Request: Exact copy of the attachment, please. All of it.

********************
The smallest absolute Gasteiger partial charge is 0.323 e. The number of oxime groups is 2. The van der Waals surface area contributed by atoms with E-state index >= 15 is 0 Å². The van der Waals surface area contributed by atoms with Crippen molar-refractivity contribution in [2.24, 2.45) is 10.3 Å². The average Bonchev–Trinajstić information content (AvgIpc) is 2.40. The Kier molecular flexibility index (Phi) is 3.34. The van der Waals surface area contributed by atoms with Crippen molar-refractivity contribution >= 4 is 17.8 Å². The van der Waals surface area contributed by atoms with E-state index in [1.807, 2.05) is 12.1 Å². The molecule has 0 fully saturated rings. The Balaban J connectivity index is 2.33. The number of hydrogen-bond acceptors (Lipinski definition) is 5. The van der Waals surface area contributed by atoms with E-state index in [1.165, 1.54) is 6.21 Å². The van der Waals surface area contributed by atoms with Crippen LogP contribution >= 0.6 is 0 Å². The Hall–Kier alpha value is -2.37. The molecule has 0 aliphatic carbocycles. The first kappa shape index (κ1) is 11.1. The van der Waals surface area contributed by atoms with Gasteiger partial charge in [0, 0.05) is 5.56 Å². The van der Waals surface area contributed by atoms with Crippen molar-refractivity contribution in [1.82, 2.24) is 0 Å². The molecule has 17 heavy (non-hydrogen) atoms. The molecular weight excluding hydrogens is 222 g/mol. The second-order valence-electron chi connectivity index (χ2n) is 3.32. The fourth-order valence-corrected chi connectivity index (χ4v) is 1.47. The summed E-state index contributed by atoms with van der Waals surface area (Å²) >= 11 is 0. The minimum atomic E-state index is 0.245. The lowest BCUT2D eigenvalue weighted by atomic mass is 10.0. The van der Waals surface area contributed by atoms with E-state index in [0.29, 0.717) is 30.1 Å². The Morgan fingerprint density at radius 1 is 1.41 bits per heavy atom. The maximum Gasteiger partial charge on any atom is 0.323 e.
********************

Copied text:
The smallest absolute Gasteiger partial charge is 0.323 e. The number of oxime groups is 2. The van der Waals surface area contributed by atoms with E-state index >= 15 is 0 Å². The van der Waals surface area contributed by atoms with Crippen molar-refractivity contribution in [2.24, 2.45) is 10.3 Å². The average Bonchev–Trinajstić information content (AvgIpc) is 2.40. The Kier molecular flexibility index (Phi) is 3.34. The van der Waals surface area contributed by atoms with Crippen molar-refractivity contribution >= 4 is 17.8 Å². The van der Waals surface area contributed by atoms with E-state index in [1.807, 2.05) is 12.1 Å². The molecule has 0 fully saturated rings. The Balaban J connectivity index is 2.33. The number of hydrogen-bond acceptors (Lipinski definition) is 5. The van der Waals surface area contributed by atoms with E-state index in [1.165, 1.54) is 6.21 Å². The van der Waals surface area contributed by atoms with Crippen LogP contribution >= 0.6 is 0 Å². The Hall–Kier alpha value is -2.37. The molecule has 0 aliphatic carbocycles. The first kappa shape index (κ1) is 11.1. The van der Waals surface area contributed by atoms with Gasteiger partial charge in [0, 0.05) is 5.56 Å². The van der Waals surface area contributed by atoms with Crippen molar-refractivity contribution in [1.82, 2.24) is 0 Å². The molecule has 17 heavy (non-hydrogen) atoms. The molecular weight excluding hydrogens is 222 g/mol. The second-order valence-electron chi connectivity index (χ2n) is 3.32. The fourth-order valence-corrected chi connectivity index (χ4v) is 1.47. The summed E-state index contributed by atoms with van der Waals surface area (Å²) >= 11 is 0. The minimum atomic E-state index is 0.245. The lowest BCUT2D eigenvalue weighted by atomic mass is 10.0. The van der Waals surface area contributed by atoms with E-state index in [0.29, 0.717) is 30.1 Å². The Morgan fingerprint density at radius 1 is 1.41 bits per heavy atom. The maximum Gasteiger partial charge on any atom is 0.323 e.